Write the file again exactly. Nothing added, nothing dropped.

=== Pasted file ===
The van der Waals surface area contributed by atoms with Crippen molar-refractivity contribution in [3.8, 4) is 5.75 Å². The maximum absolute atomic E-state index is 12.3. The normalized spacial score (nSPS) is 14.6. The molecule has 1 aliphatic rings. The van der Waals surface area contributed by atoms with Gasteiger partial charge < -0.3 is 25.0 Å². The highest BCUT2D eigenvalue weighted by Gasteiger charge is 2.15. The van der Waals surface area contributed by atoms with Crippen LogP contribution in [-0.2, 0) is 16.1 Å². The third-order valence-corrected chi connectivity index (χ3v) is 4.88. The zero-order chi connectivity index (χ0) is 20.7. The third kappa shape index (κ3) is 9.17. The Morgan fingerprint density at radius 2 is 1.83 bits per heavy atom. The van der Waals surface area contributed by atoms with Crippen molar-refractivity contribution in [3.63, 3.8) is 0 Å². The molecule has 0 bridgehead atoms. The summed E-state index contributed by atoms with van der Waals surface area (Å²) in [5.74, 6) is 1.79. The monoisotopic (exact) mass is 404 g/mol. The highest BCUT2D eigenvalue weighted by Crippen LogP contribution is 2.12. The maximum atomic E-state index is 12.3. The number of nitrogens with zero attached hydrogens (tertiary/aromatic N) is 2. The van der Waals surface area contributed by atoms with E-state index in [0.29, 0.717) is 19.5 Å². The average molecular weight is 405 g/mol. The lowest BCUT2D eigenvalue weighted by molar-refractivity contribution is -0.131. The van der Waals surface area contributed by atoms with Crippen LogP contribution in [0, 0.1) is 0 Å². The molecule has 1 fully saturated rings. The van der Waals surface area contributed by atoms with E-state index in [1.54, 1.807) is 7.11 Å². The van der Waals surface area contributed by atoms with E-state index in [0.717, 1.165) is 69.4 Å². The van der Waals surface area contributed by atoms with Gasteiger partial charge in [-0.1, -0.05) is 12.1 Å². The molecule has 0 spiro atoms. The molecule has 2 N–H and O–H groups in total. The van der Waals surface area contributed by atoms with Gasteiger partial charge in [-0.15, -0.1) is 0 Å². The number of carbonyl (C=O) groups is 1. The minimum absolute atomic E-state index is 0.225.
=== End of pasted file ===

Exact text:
The van der Waals surface area contributed by atoms with Crippen molar-refractivity contribution in [3.8, 4) is 5.75 Å². The maximum absolute atomic E-state index is 12.3. The normalized spacial score (nSPS) is 14.6. The molecule has 1 aliphatic rings. The van der Waals surface area contributed by atoms with Gasteiger partial charge < -0.3 is 25.0 Å². The highest BCUT2D eigenvalue weighted by Gasteiger charge is 2.15. The van der Waals surface area contributed by atoms with Crippen LogP contribution in [-0.2, 0) is 16.1 Å². The third-order valence-corrected chi connectivity index (χ3v) is 4.88. The zero-order chi connectivity index (χ0) is 20.7. The third kappa shape index (κ3) is 9.17. The Morgan fingerprint density at radius 2 is 1.83 bits per heavy atom. The van der Waals surface area contributed by atoms with Crippen molar-refractivity contribution in [3.63, 3.8) is 0 Å². The molecule has 0 bridgehead atoms. The summed E-state index contributed by atoms with van der Waals surface area (Å²) in [5.74, 6) is 1.79. The monoisotopic (exact) mass is 404 g/mol. The highest BCUT2D eigenvalue weighted by Crippen LogP contribution is 2.12. The maximum atomic E-state index is 12.3. The number of nitrogens with zero attached hydrogens (tertiary/aromatic N) is 2. The van der Waals surface area contributed by atoms with E-state index in [0.29, 0.717) is 19.5 Å². The average molecular weight is 405 g/mol. The lowest BCUT2D eigenvalue weighted by molar-refractivity contribution is -0.131. The van der Waals surface area contributed by atoms with Crippen LogP contribution in [0, 0.1) is 0 Å². The molecule has 1 fully saturated rings. The van der Waals surface area contributed by atoms with E-state index in [1.54, 1.807) is 7.11 Å². The van der Waals surface area contributed by atoms with E-state index in [0.717, 1.165) is 69.4 Å². The van der Waals surface area contributed by atoms with Gasteiger partial charge in [-0.1, -0.05) is 12.1 Å². The molecule has 0 spiro atoms. The molecule has 2 N–H and O–H groups in total. The van der Waals surface area contributed by atoms with Gasteiger partial charge in [-0.15, -0.1) is 0 Å². The number of carbonyl (C=O) groups is 1. The minimum absolute atomic E-state index is 0.225.